We developed a new remote sensing method for detecting low stratus and fog (LSF) at dawn in terms of probability index (PI) of LSF from simultaneous stereo observations of two geostationary-orbit satellites; the Korean Communication, Ocean, and Meteorological Satellite (COMS; 128.2°E); and the Chinese FengYun satellite (FY-2D; 86.5°E). The algorithm was validated near the Korean Peninsula between the months of April and August from April 2012 to June 2015, by using surface observations at 45 meteorological stations in South Korea. The optical features of LSF were estimated by using satellite retrievals and simulated data from the radiative transfer model. The PI was calculated using the combination of three satellite-observed variables: (1) the reflectance at 0.67 μm (R0.67) from COMS, and (2) the FY-2D R0.67 minus the COMS R0.67 (ΔR0.67) and (3) the FY-2D-COMS difference in the brightness temperature difference between 3.7 and 11.0 μm(ΔBTD3.7-11). The three variables, adopted from the top three probability of detection (POD) scores for their fog detection thresholds: ΔR0.67 (0.82) > ΔBTD3.7-11 (0.73) > R0.67 (0.70) > BTD3.7-11 (0.51). The LSF PI for this algorithm was significantly better in the two case studies compared to that using COMS only (i.e., R0.67 or BTD3.7-11), so that this improvement was due to ΔR0.67 and ΔBTD3.7-11. Overall, PI in the LSF spatial distribution has the merits of a high detection rate, a specific probability display, and a low rate of seasonality and variability in detection accuracy. Therefore, PI would be useful for monitoring LSF in near-real-time, and to further its forecast ability, using next-generation satellites.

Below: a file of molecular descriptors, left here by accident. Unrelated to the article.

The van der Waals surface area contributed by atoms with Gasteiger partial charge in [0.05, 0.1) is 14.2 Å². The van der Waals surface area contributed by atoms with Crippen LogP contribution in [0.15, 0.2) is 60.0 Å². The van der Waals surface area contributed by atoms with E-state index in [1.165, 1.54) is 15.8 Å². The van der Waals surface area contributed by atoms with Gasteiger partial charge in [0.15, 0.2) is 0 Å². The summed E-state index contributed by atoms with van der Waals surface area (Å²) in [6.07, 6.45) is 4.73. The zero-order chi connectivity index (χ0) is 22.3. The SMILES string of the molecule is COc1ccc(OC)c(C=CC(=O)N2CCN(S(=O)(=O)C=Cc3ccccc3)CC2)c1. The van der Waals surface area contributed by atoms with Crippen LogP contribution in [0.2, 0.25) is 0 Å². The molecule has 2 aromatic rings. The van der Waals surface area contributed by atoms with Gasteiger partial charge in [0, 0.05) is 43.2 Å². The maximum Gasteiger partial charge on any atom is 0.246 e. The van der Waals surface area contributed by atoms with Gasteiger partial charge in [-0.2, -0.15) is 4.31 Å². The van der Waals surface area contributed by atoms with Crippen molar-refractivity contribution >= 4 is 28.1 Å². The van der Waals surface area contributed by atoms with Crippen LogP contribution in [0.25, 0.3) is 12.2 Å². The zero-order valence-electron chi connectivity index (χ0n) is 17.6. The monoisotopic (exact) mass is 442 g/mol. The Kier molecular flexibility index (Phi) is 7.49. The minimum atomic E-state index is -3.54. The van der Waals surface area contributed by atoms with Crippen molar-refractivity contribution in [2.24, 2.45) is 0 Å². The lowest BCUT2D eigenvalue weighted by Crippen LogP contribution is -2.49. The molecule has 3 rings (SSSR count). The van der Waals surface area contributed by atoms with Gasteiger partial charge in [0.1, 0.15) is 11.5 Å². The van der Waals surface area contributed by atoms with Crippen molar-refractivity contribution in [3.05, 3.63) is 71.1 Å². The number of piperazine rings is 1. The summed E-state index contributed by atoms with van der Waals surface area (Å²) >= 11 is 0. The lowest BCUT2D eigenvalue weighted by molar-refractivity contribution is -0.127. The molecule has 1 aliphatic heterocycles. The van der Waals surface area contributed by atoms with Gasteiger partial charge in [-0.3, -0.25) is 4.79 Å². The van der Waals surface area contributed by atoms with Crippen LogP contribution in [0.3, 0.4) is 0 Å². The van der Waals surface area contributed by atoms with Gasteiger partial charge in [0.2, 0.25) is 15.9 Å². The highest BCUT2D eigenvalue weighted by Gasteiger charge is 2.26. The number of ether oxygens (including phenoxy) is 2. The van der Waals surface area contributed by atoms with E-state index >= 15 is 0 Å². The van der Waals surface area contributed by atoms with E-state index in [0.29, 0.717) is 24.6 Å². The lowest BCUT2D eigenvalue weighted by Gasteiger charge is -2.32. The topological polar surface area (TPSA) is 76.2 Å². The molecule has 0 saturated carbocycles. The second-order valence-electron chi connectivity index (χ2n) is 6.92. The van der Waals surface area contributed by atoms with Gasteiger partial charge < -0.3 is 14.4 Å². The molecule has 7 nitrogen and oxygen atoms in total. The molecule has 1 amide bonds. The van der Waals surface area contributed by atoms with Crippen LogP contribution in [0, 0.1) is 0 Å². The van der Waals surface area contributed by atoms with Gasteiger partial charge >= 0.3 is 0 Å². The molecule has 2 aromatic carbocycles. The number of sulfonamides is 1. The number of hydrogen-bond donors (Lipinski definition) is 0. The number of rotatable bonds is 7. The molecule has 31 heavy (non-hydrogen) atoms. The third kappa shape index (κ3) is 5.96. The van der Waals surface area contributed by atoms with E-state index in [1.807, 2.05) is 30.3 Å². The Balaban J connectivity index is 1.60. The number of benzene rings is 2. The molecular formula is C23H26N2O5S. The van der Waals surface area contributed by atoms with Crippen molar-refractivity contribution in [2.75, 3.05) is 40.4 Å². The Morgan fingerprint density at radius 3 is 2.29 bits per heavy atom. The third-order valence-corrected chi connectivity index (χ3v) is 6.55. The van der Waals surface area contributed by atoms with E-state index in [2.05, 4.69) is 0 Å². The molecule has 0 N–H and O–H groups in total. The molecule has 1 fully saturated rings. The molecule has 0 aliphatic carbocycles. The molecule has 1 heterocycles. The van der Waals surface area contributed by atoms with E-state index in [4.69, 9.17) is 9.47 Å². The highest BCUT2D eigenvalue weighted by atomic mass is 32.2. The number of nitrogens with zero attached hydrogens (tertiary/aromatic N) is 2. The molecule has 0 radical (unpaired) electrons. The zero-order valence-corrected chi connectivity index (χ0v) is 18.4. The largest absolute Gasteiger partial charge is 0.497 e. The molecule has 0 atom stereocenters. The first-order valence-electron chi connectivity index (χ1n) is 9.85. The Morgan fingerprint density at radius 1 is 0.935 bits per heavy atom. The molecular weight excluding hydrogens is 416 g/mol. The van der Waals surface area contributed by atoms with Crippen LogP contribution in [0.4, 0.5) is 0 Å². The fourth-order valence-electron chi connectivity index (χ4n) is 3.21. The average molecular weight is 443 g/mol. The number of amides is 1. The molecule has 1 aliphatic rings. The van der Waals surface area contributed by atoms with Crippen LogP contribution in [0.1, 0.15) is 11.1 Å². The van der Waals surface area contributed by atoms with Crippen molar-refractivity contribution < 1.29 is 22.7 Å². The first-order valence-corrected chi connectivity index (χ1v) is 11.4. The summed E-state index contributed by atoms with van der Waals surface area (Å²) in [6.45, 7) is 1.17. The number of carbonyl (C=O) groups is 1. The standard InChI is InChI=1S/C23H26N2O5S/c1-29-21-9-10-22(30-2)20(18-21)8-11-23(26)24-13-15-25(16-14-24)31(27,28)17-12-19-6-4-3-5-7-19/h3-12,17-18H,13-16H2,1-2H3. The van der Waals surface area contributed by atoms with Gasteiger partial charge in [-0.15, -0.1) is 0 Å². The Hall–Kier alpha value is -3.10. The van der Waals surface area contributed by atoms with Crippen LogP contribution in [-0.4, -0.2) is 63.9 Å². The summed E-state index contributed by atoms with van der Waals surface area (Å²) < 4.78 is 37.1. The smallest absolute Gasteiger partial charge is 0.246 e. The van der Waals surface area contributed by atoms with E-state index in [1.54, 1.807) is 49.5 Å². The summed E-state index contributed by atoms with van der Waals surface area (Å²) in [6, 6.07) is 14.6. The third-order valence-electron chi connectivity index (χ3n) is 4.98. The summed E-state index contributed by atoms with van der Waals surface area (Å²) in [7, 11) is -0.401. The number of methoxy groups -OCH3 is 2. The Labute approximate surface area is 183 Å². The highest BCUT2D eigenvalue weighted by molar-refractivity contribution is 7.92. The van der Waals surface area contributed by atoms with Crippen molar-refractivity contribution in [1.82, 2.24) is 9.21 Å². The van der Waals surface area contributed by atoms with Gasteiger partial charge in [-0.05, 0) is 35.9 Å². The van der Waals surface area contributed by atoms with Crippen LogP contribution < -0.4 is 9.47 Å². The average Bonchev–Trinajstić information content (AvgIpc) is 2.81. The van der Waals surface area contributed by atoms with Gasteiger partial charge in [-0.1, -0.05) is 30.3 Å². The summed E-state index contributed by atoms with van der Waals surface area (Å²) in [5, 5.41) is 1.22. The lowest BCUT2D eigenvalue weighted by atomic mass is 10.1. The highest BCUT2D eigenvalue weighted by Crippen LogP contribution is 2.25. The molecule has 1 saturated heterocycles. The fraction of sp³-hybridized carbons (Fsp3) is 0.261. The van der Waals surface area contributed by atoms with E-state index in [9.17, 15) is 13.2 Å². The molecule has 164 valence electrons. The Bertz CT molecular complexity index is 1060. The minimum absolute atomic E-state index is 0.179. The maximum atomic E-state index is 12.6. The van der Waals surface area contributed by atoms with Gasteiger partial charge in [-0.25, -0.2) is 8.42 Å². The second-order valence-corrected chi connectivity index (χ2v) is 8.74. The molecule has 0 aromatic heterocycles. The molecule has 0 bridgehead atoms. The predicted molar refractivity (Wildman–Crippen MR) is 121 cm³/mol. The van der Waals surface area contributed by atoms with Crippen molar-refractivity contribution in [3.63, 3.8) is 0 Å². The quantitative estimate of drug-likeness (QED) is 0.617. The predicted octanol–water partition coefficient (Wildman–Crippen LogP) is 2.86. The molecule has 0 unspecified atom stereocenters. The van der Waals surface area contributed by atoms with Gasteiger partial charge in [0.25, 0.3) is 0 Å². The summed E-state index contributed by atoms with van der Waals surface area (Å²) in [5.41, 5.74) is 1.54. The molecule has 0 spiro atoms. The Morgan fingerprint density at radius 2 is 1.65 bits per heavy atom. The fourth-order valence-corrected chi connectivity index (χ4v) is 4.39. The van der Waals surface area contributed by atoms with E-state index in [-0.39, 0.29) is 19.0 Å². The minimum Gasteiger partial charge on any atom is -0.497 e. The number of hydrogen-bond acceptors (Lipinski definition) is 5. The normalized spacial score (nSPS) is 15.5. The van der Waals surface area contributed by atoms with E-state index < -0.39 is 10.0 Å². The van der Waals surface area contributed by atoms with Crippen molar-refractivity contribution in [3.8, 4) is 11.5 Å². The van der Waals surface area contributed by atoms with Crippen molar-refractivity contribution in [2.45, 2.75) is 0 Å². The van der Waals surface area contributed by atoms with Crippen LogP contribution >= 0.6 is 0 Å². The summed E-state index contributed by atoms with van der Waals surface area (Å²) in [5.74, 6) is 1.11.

Bibliographical noteFunding Information:
Funding: This work was supported by “Development of Cloud/Precipitation Algorithms” project, funded by ETRI (Electronics and Telecommunications Research Institute), which is a subproject of the “Development of Geostationary Meteorological Satellite Ground Segment (NMSC-2019-01)” program funded by the NMSC (National Meteorological Satellite Center) of KMA (Korea Meteorological Administration).
© 2019 by the authors.
- Probability index
- Radiative transfer model
- Remote sensing